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  • Sat July 22 2006
  • Posted Jul 22, 2006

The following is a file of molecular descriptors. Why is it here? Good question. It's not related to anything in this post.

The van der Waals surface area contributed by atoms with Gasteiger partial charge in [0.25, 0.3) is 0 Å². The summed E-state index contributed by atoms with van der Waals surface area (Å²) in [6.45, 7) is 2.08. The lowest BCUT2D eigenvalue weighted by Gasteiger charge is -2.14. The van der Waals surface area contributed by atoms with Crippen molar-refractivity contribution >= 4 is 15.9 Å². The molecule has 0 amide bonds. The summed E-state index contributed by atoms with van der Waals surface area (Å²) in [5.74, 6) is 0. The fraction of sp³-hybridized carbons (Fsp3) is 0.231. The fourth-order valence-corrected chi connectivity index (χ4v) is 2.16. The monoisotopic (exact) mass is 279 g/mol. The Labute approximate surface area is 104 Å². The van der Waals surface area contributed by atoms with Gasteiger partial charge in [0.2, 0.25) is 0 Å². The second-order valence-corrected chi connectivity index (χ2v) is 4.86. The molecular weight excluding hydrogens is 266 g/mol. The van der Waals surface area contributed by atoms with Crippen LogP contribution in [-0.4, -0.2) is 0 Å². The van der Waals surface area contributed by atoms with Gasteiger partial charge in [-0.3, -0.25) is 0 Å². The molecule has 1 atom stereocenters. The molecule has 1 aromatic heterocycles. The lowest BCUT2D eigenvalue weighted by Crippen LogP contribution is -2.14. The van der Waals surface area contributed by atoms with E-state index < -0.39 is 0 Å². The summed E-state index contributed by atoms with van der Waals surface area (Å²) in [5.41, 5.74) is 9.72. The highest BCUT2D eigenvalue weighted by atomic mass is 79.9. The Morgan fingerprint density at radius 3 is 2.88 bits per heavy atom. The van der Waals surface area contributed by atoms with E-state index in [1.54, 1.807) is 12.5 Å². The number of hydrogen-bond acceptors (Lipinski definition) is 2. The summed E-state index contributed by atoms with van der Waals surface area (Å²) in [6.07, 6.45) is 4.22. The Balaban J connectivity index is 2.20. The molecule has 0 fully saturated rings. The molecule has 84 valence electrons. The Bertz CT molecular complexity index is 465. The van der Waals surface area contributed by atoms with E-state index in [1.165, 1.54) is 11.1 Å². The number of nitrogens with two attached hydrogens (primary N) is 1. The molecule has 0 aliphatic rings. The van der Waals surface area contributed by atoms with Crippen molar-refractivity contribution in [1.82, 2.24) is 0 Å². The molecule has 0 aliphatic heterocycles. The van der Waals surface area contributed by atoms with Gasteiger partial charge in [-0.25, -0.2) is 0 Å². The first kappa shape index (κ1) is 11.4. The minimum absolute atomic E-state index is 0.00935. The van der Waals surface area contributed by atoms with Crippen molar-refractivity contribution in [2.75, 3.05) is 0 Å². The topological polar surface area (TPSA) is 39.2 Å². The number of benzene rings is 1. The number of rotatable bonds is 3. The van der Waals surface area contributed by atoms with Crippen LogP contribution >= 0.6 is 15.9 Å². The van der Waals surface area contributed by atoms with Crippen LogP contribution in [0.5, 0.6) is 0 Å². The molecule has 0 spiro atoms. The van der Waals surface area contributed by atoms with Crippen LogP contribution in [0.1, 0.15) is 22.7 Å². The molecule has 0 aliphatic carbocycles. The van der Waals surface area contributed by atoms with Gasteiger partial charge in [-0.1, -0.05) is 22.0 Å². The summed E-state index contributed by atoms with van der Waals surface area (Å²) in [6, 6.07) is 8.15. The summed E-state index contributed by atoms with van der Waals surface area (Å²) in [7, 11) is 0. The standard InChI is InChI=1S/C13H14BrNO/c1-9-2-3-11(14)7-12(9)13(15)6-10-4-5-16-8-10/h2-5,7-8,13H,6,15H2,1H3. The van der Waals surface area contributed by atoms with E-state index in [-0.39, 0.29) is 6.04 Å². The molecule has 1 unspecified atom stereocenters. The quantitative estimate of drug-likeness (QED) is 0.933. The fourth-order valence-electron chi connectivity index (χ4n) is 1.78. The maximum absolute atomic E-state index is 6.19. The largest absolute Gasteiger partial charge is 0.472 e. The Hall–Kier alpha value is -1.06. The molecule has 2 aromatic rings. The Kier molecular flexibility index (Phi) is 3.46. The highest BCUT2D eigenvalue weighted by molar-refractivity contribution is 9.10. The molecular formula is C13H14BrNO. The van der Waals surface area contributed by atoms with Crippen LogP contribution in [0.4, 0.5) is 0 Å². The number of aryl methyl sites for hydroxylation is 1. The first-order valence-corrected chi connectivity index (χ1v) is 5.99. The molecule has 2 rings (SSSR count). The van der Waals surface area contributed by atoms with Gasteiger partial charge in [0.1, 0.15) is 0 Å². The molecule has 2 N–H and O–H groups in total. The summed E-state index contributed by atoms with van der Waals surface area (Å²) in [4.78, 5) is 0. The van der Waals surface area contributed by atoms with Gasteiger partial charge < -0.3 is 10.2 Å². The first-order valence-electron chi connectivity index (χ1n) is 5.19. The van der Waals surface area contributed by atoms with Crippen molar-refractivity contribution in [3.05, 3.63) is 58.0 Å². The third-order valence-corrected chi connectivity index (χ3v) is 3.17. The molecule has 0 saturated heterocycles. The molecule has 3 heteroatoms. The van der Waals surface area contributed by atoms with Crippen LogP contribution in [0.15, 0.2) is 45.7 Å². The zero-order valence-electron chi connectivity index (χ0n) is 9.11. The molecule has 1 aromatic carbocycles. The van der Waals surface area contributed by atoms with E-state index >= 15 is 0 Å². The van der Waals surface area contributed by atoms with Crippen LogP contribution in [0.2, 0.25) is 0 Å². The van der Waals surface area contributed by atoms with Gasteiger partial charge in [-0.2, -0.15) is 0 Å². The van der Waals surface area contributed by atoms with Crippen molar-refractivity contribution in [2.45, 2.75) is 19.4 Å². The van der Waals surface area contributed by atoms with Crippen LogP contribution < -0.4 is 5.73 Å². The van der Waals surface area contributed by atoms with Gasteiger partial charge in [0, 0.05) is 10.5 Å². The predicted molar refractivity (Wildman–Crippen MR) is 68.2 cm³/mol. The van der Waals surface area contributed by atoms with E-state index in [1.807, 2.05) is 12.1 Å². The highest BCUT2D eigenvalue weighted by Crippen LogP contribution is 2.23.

By Melissa Regennitter of the Muscatine Journal MUSCATINE, Iowa — Greg and Charlie Harper see RAGBRAI as a time for both work and pleasure. For the father-son cycling enthusiasts, riding bicycles and working on them comes naturally. They say it’s a passion that keeps them busy, healthy and happy. Riding, repairing and selling bicycles is also a family tradition that began prior to 1966 when Charlie established Harper’s Cycling and Fitness. Today, both men work on bikes, sell equipment, give advice and ride as much as possible. Greg has been racing bicycles for 29 years and tries to ride 150-200 miles each week. Charlie takes at least one leisurely ride every day. And for 13 years, Harper’s has been invited by the RAGBRAI Committee to be an official bike shop. There are 11 shops from around the state that provide service and products. The teams Greg, 47, covers the road assignments. He travels ahead of the pack to set up work tents in areas where riders will travel to on the next leg of the journey. He and his team of mechanics, three cyclists he’s befriended over the years, sleep overnight at a predetermined location and wait for riders to arrive. Charlie, 70, stays at the overnight stops, towns that are designated for the riders to sleep over for the night, and coordinates campground sales with a team of five friends who help with sales and mechanical work. Both Harpers service bicycles and sell equipment and accessories along the way. “You can find any part on the bike that somebody can lose, break or forget,” Charlie said. Sometimes people wreck or simply forget an item they need. Over the past few months, Harper’s has serviced bikes for local RAGBRAI riders to prepare them for the 444-mile haul from Sergeant Bluff to Muscatine that begins Sunday, July 23. The store also stocked up on gloves, parts, batteries, tires, water bottles and other accessories to take on the road. “It bums people out when they break down and think that they won’t be able to finish the ride,” Greg said. “We enjoy getting out there, fixing bikes and turning people’s frowns into smiles. … We keep them riding.” The father and son get to see RAGBRAI from a different perspective, and they love every minute of it. Greg said when he is working a road assignment, he watches a few riders trickle in during the early morning hours. Soon a stream of riders turns into a swarm as the bicyclists reach the day’s destination. People fill the streets and celebrate or relax. Later, vendors close down and most riders head off to bed. In the morning, the swarm leaves almost at once and Greg’s team is alone again. Greg has participated or worked at every RAGBRAI — 33 of them so far — and says even if he’s working, it’s always a good time. When on a road assignment, Greg likes to catch up with the riders after he tears his work tents down, often passing people he’s helped along the way. “We go pretty fast and often catch up to riders who were broke down and say ‘hi, how’s your bike?’ ” Greg said. “The people are grateful we helped them out.” Element of danger He also competes in short, high-speed road races throughout the Midwest. Greg admits that riding a bicycle can be dangerous. He’s had some bad crashes and broken bones during his long career of riding and racing. “That hasn’t happened lately,” he said. But he encourages riders to wear a helmet and use caution even if they aren’t riding in a race. This will be Charlie’s 26th RAGBRAI. You also may have seen him ride his ordinary bicycle in a local parade. The ordinary has one very large wheel on the front and a much smaller wheel in the back. Although it looks awkward, it’s just like riding a traditional-style bicycle, Charlie insists. “I have ridden the ordinary over 100 miles five times,” he said. “Twice last year.” At age 58, Charlie and his friends rode from San Diego, Calif., to Saint Augustine, Fla. The trip was 2,760 miles and took 34 days. Both men ride year round, and RAGBRAI is an event they look forward to. Every year they take vacation from their local store so that they can go to work along the RAGBRAI trail. The Harpers say it’s the sights, camaraderie and fun that keeps them coming back. Contact Melissa Regennitter at 563-263-2331 Ext. 317 or mregennitter@muscatinejournal.com

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